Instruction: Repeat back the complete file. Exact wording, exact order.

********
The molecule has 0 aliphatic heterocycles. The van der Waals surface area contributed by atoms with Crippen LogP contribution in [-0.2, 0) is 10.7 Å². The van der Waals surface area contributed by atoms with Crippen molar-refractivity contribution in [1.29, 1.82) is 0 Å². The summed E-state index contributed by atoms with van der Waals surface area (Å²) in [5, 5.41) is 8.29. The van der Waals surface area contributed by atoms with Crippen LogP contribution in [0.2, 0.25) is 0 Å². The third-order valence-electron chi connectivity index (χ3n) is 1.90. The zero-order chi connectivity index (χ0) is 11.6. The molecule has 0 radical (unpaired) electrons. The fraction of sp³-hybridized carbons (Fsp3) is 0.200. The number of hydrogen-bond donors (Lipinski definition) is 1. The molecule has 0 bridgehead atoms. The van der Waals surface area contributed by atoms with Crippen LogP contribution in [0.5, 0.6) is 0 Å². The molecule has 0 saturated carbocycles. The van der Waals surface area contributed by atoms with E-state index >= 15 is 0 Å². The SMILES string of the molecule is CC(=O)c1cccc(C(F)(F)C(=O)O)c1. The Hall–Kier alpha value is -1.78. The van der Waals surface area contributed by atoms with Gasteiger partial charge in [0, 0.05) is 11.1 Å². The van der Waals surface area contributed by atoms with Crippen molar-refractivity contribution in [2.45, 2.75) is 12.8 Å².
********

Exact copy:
The molecule has 0 aliphatic heterocycles. The van der Waals surface area contributed by atoms with Crippen LogP contribution in [-0.2, 0) is 10.7 Å². The van der Waals surface area contributed by atoms with Crippen molar-refractivity contribution in [1.29, 1.82) is 0 Å². The summed E-state index contributed by atoms with van der Waals surface area (Å²) in [5, 5.41) is 8.29. The van der Waals surface area contributed by atoms with Crippen LogP contribution in [0.2, 0.25) is 0 Å². The third-order valence-electron chi connectivity index (χ3n) is 1.90. The zero-order chi connectivity index (χ0) is 11.6. The molecule has 0 radical (unpaired) electrons. The fraction of sp³-hybridized carbons (Fsp3) is 0.200. The number of hydrogen-bond donors (Lipinski definition) is 1. The molecule has 0 bridgehead atoms. The van der Waals surface area contributed by atoms with Crippen LogP contribution in [0.5, 0.6) is 0 Å². The molecule has 0 saturated carbocycles. The van der Waals surface area contributed by atoms with E-state index >= 15 is 0 Å². The SMILES string of the molecule is CC(=O)c1cccc(C(F)(F)C(=O)O)c1. The Hall–Kier alpha value is -1.78. The van der Waals surface area contributed by atoms with Gasteiger partial charge in [0, 0.05) is 11.1 Å². The van der Waals surface area contributed by atoms with Crippen molar-refractivity contribution in [2.45, 2.75) is 12.8 Å².